I don’t know how obvious it was where you were, but if you were in Monrovia yesterday and failed to notice it was International Women’s Day then I would say you are seriously unobservant. To mark the occasion, Monrovia has been the host city for an international women’s ‘colloquium’ (personally this word only entered my vocabulary about 2 weeks ago) over the past few days, which brought together eminent women from all over the world to discuss issues around women, including their role as leaders and arbiters of peace.
The latter two topics could not be more relevant than in Liberia, the first country in Africa to have a female elected head of state and one where women played a crucial role in bringing an end to a long and bloody civil war. I have just returned from the national stadium where I attended one of the closing events of the colloquium – an open air screening of ‘Pray the Devil back to Hell’, a film that chronicles the remarkable activism of Liberian women during the war. Through television footage from the era and interviews with key female activists, the film patches together the events that led to eventual peace in Liberia. An army of women in white t-shirts silently and not so silently protested their way through the war, confronting Charles Taylor and the warlords and even following them to peace talks in Ghana – where at one point they barricaded the participants in their meeting room, so frustrated were they at the lack of decision-making that was taking place. In the end it paid off. Taylor went into exile in 2003 and a transitional government took over until elections were held in 2005. In the words of one activist, the election of a woman – ‘sista Ellen’ (referring to President Ellen Johnson Sirleaf) – was the icing on the cake for the women’s movement.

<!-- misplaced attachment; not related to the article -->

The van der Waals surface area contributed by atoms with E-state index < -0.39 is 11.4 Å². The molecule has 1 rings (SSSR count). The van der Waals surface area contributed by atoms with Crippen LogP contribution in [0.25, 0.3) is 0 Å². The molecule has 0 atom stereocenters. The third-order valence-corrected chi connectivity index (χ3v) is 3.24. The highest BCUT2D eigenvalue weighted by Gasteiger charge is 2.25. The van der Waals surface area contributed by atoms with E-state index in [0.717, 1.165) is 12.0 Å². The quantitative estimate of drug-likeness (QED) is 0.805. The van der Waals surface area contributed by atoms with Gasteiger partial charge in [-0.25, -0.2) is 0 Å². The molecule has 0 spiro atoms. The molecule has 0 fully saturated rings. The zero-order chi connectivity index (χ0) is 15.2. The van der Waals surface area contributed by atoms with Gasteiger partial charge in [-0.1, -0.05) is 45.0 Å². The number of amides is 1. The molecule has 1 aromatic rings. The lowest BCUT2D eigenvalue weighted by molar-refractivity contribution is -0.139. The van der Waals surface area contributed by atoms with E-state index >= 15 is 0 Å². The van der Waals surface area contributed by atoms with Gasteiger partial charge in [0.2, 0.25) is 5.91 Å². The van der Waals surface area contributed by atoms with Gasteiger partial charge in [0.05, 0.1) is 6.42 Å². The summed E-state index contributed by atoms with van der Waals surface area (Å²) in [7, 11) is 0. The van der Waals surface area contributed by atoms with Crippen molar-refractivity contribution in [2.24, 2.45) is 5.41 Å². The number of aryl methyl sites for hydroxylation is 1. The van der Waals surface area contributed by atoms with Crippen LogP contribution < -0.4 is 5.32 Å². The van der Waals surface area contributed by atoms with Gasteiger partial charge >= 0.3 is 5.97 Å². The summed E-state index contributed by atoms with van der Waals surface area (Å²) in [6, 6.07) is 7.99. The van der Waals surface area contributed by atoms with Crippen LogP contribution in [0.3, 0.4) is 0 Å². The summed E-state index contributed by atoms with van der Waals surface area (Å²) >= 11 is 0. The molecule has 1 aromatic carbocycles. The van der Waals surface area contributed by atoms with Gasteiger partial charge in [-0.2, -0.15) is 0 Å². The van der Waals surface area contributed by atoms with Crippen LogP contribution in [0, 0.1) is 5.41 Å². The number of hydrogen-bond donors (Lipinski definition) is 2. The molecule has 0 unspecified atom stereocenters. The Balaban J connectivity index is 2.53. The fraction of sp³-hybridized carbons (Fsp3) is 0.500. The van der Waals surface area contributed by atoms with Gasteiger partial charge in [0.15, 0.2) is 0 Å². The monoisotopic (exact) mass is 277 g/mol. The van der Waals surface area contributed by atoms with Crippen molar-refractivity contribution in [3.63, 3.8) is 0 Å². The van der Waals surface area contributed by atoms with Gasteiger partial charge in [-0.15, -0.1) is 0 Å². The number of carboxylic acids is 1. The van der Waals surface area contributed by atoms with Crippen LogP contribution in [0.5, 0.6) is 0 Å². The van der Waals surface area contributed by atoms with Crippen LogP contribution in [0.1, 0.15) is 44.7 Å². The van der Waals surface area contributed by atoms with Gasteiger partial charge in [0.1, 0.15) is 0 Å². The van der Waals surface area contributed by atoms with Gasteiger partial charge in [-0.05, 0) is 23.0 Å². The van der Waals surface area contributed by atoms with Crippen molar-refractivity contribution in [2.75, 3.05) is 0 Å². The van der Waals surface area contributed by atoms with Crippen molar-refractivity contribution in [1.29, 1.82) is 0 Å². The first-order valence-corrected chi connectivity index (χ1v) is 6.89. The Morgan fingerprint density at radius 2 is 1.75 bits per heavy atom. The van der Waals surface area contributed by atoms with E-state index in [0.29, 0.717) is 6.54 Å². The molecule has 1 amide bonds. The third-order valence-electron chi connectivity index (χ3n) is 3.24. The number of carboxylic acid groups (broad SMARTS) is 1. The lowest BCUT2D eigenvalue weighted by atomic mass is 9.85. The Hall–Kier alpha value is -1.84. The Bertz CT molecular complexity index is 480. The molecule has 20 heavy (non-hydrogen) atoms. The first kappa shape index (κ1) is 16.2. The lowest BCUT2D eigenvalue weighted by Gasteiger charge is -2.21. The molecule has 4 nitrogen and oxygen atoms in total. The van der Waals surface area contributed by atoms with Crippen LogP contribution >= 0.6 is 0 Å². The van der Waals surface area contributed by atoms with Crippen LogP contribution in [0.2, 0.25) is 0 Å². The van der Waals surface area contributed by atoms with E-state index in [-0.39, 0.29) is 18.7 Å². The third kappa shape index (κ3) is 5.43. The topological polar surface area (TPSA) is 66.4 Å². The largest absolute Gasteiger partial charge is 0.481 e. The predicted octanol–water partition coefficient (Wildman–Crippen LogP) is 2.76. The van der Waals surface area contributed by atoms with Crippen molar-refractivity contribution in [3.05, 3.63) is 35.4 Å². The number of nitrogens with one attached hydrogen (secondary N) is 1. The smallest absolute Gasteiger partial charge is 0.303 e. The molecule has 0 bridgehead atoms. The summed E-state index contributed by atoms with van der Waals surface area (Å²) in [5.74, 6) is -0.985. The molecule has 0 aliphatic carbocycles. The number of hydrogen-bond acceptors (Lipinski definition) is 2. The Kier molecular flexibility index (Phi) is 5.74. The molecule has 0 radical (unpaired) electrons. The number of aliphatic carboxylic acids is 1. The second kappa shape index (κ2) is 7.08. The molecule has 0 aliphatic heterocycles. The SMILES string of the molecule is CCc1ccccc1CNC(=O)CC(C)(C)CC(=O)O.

I had entered the stadium in a last minute rush and on the phone to my own sister in England, and was more concerned about getting a good seat near the front than paying much attention to what was going on around me. When I stood up at the end of the film and as the lights came up, I turned around and realized that the majority of the people at the screening were the ladies in white t-shirts – they were wearing them as proudly today as they did back in 2003 when the UN peacekeepers finally entered Liberia. I was happy that I could show them my own t-shirt, which reads ‘Liberian Women are Something-O!’, which generated much laughter and photo taking (Liberians like to add ‘o’ to the end of most sentences).
The patients and staff at Benson Hospital also had their share of VIW (Very Important Woman) action over the weekend, yesterday we were visited in the morning by the Spanish Vice-President, Maria Teresa Fernández de la Vega and in the afternoon by the European Commissioner for Health, Androulla Vassiliou. Emmanuel, the protagonist in my last entry, won many hearts by dressing up smartly and presenting the VIWs with flowers, and has even earned himself a picture on the web: http://www.estrelladigital.es/ED/diario/100705.asp